LOCked Up

Social Media: Editing Faces and Culture

Maria Vargas, Editor-in-Chief

Tight braids swirl around the women’s heads making beautiful shapes and displaying intricate patterns. Rows of hair trace their scalps. These dark and interlaced hairs have been styled with purpose for thousands of years. Their origin comes from African culture and they’ve been spread across the world throughout the centuries. 

When most Americans now see women with cornrows – a style of braids – in their hair, they may think of Kim Kardashian and the hottest new fashion trends. 

But, according to a Washington Post article, what some see as a trend has a much deeper meaning. The braids used to represent the roads slaves in the Americas would take to escape their masters’ homes. Former slaves would even weave rice and seeds into the braids as a means of survival after their escape. It is with this deeper meaning that senior Mitchen Hallie feels frustration bubbling when she sees a non-Black celebrity treat the hairstyle as a novelty. 

“It makes me itch anytime I see my culture being appropriated,” Hallie said. “We would braid hair to put, I believe, seeds and rice in it, and just to see people use those braids for a cool little trend just makes me angry.” 

The encounters Hallie has experienced in-person, online and through social media painted the picture of what it’s like to explore the web as a young Black girl. Experiences that included people promoting a false identity of her African homeland online and a traumatic middle school birthday party where the birthday girl “became” Black as her present.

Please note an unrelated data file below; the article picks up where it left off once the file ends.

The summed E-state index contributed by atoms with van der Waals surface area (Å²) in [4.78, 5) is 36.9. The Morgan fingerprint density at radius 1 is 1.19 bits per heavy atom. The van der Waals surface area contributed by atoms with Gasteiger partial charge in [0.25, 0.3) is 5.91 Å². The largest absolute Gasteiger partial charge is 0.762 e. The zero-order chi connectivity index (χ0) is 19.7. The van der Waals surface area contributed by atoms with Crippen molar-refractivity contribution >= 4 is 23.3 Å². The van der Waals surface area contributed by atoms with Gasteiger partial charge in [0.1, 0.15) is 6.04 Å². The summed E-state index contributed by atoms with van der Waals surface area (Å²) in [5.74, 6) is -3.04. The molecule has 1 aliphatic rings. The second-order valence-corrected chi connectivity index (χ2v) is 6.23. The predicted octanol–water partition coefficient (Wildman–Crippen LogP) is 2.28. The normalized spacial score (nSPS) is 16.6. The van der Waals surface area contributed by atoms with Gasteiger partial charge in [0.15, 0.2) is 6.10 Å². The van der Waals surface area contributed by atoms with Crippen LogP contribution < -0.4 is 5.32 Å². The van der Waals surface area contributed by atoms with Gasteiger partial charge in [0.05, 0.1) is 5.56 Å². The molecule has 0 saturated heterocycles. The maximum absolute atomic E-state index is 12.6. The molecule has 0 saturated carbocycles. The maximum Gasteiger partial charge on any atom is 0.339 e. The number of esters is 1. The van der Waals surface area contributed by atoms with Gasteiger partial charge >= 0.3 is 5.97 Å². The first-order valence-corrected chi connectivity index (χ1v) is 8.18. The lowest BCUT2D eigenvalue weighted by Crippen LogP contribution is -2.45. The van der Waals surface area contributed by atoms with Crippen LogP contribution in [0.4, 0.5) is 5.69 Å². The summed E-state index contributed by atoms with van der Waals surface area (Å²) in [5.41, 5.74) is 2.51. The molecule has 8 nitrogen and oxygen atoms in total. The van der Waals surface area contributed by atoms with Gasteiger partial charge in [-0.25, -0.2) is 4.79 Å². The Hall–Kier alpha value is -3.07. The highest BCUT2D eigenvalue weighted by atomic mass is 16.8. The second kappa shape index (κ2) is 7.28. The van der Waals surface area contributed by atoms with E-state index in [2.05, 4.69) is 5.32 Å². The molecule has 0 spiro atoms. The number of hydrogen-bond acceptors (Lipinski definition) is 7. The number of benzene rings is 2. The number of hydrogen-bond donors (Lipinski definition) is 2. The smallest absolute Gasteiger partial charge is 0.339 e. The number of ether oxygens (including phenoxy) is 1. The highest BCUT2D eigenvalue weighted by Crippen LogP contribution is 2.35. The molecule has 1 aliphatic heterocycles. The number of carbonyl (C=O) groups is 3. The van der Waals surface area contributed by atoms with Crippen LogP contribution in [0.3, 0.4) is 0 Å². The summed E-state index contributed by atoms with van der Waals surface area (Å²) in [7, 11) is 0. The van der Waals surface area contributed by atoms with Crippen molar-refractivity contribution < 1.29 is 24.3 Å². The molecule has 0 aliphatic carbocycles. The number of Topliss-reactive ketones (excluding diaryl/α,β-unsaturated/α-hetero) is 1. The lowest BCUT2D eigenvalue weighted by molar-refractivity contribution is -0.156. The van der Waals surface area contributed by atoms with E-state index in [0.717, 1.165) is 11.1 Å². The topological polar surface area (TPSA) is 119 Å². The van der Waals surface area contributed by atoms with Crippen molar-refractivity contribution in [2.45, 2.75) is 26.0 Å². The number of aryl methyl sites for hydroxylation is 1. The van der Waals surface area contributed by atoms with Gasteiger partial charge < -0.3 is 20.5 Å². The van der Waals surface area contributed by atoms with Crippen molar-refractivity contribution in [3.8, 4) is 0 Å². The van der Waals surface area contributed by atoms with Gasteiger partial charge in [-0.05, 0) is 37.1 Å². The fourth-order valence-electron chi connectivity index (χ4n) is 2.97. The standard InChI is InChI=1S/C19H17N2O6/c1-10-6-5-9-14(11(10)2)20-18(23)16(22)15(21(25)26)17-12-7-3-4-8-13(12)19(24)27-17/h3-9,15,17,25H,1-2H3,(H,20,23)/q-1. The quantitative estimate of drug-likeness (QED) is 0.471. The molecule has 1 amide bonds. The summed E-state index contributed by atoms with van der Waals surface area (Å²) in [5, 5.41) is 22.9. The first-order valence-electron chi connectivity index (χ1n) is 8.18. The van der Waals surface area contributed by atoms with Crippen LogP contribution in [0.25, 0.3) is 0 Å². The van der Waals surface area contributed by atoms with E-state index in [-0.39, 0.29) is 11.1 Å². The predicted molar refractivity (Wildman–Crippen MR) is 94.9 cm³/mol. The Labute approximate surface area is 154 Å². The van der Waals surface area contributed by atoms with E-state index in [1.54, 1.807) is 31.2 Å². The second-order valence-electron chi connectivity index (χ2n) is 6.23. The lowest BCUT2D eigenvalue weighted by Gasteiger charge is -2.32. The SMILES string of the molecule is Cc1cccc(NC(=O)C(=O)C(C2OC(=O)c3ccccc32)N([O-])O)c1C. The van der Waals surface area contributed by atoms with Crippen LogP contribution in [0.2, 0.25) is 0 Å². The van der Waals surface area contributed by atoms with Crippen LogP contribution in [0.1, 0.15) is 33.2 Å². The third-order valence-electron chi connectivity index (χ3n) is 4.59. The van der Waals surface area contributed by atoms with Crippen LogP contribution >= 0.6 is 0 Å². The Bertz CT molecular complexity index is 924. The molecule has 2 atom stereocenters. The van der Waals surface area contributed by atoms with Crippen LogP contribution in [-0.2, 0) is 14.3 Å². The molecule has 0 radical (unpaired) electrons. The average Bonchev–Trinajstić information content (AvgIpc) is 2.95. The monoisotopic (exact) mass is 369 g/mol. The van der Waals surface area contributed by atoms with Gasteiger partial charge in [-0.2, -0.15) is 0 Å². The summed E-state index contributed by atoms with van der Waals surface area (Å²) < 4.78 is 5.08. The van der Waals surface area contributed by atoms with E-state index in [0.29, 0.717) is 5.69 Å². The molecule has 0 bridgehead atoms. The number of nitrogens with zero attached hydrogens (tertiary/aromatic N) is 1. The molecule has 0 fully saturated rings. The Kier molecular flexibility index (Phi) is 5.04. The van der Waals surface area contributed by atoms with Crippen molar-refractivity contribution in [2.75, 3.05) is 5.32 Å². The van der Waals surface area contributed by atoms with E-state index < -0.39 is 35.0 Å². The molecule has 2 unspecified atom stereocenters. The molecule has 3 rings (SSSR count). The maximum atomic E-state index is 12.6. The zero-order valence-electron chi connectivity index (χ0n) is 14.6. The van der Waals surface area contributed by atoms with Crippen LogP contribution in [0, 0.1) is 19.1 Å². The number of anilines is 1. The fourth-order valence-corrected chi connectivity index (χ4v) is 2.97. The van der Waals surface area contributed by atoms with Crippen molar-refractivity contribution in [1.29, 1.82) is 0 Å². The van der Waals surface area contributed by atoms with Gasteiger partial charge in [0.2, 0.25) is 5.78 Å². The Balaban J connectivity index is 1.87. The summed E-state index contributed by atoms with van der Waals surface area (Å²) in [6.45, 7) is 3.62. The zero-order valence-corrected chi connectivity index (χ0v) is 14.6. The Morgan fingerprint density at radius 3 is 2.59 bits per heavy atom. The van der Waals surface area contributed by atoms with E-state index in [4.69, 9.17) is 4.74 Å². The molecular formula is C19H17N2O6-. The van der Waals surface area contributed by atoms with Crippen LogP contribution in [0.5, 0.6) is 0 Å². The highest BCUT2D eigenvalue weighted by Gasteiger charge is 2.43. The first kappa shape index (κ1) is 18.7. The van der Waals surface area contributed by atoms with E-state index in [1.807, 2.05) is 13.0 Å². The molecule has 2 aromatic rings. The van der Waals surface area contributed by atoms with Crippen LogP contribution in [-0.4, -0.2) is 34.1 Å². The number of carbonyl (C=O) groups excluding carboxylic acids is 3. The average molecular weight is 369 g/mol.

“I think when it really hit me [was] when this guy I liked didn’t like me because I was Black. And that was something that opened my eyes,” Hallie said. “I [told myself], ‘There’s nothing I can do to change that at all,’ and I hated myself for so long. It took so long to build myself up and tell myself it’s okay.”

As she grew up, Hallie realized that not only were these microaggressions and appropriation rampant in her small circle but they continued to show up while Hallie navigated dating and relationships. 

“There’ll be [non-Black men] with a Black woman who will be like, ‘Oh, my chocolate Ebony, goodness goddess,’” Hallie said. “I’ve been called Ebony before…and it was the first thing that was said, not even hi or hello.”

This sexualization of her race is not the only hurtful thing that Hallie finds online and in life. She’s seen harmful words like the N-word thrown around with claims of reverse racism justifying the use but never the hurt. 

“It never will, ever,” Hallie said.

Hallie has found that although it’s been difficult to endure these endeavors, she knows she can confide in like-minded people, such as other Black women. 

“I feel so thankful for them in my life. I really do,” Hallie said. “You know? It’s like really I’m not crazy, they also understand.”

Hallie hopes that soon social media will become a more culturally respectful place for young Black people so they can find a haven online decades after their ancestors found one in their locs.

“I just want the little girls that are out there like me [to know], that they’re beautiful,” Hallie said. “Their skin is beautiful, the way they carry themselves and their hair is gorgeous. Everything about them is perfect. I never want someone to feel the way that I did years ago.”